How to: Capture traffic on your ByteBlower Port
Posted by Wouter Debie, Last modified by Craig Godbold on 05 June 2023 11:28 AM
When you are testing your device with ByteBlower, you sometimes like to have a pcap-capture of the data for debugging purpose. With the ByteBlower API we can easly capture that network traffic and present it to you as a pcap-file. This feature will help you to debug quickly the problem with your device.
Let me explain how to do this.
Using the ByteBlower GUI
This is the simplest way of capturing traffic. Available since GUI v2.11, and server v2.9. Here you can see how it works :
Options to keep the file size manageable
With the default settings all network traffic is captured from the selected interface. Often this results in very large PCAP files. Since version 2.13 of the ByteBlower GUI, two options are open to reduce filesize:
The default settings for both is capture all traffic.
These two options are available in the advanced config part of the capture dialog. They are configured before the capture starts. Did the capture already begin? The options become editable again in dialog after stopping the capture.
Using the Remote Capture Tool
This was the easiest way of capturing traffic on your port, until we brought the capture functionality to the GUI. It's a command-line tool that can be downloaded from the setup pages. It can be used on Windows, Mac and Linux.
Using the ByteBlower lower-layer API
When you are using our TCL API to transmit your traffic you can use the Rx.Capture of a ByteBlower Port to create a capture. Using our API allows you to automate when to create a capture. Let your script determine when you need to create a capture.
All you need is the Rx.Capture.Add call on your ByteBlower Port.
Just like you add a Trigger to a ByteBlower port you can add a Capture. On this capture-object you can set a capture filter and thus define which frames you would like to see captured. After that just start the capture and you are all set. Now lets put these simple words into a working script.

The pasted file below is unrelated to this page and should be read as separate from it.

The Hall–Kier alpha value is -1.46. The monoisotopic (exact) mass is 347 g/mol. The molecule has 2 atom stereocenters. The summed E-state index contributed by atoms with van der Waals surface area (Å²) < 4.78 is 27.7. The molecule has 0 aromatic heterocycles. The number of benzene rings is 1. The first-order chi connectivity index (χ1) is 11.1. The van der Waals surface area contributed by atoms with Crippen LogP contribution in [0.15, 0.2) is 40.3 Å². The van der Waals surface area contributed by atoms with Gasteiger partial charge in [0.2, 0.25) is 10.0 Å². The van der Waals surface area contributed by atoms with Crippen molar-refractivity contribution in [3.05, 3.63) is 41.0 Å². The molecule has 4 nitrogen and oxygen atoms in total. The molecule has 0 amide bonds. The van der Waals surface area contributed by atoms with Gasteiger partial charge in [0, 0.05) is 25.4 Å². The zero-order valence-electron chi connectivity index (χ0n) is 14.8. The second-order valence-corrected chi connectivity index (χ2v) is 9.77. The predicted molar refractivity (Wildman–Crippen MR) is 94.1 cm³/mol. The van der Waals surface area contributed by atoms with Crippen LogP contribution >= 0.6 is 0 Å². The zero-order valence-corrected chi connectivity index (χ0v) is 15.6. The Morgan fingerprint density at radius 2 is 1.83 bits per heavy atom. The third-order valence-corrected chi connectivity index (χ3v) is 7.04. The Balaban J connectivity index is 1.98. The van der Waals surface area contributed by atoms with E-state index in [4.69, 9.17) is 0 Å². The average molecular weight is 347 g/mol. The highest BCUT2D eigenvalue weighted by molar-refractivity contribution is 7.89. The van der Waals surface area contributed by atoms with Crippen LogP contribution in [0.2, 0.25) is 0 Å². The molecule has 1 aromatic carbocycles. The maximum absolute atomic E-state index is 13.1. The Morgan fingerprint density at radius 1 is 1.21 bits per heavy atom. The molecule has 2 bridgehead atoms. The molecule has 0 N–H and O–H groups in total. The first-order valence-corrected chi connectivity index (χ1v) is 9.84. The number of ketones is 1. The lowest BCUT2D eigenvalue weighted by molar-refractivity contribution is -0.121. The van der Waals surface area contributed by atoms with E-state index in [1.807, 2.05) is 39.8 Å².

For this post, we assume we have created a back-to-back scenario with:
Create a capture on the dstPort and configure it
Now you have a capture Object. Using the Tk command you can visualize it to see what you can do with this object.
It is important to set a capture filter on this capture. This will allow you to capture only the packets you are interested in.
The filter must be a BPF filter. On http://biot.com/capstats/bpf.html you can find more info on the syntax of these filters and some day-to-day examples.
Start the capture
You can start the capture now.
Now start your traffic and every frame that matches your filter will be captured. You can see how many frames have been captured with the in the result capture object
Stop the capture and get the PCAP-file
Like the start-method there is a stop method the capturing.
To retrieve your pcap-file use the Pcap.Save method.
On your disk you will find DeviceX.pcap containing the packets that matched your filter that arrived on your ByteBlower destination port (destPort). If you want, you can use Frames.Get to retrieve a TCL-list containing the packets represented in hex-encoding. This way you could use TCL to parse your retrieved packets...
You can find the api documentation of the RxCapture here: https://api.byteblower.com/tcl/classRx_8Capture_8RawPacket.html
Why does my capture sometimes contain packets with invalid checksums?
When creating a packet capture (.pcap file) using the ByteBlower GUI, then it's possible that some packets will have an incorrect checksum in the capture. Wireshark typically marks those in red with the hint: "maybe caused by UDP checksum offload?".
That hint is actually correct. In some cases the ByteBlower makes use of checksum offloading. This means that the checksumming is done by the NIC hardware. Because the packets are stored in the capture before sending them to the NIC they still have the invalid checksum in the capture.
Currently checksum offloading is only used for Frame Blasting flows that have one of the following features enabled: latency, out-of-sequence, random size modifier, growing size modifier or field modifier. In all other cases the ByteBlower will perform the checksumming in software.
Remember that the actual packet sent on the network will have the correct checksum! You can verify this by capturing on the receiving interface. The incoming packets will should have a correct checksum. Unless, of course, something bad happened like packet corruption.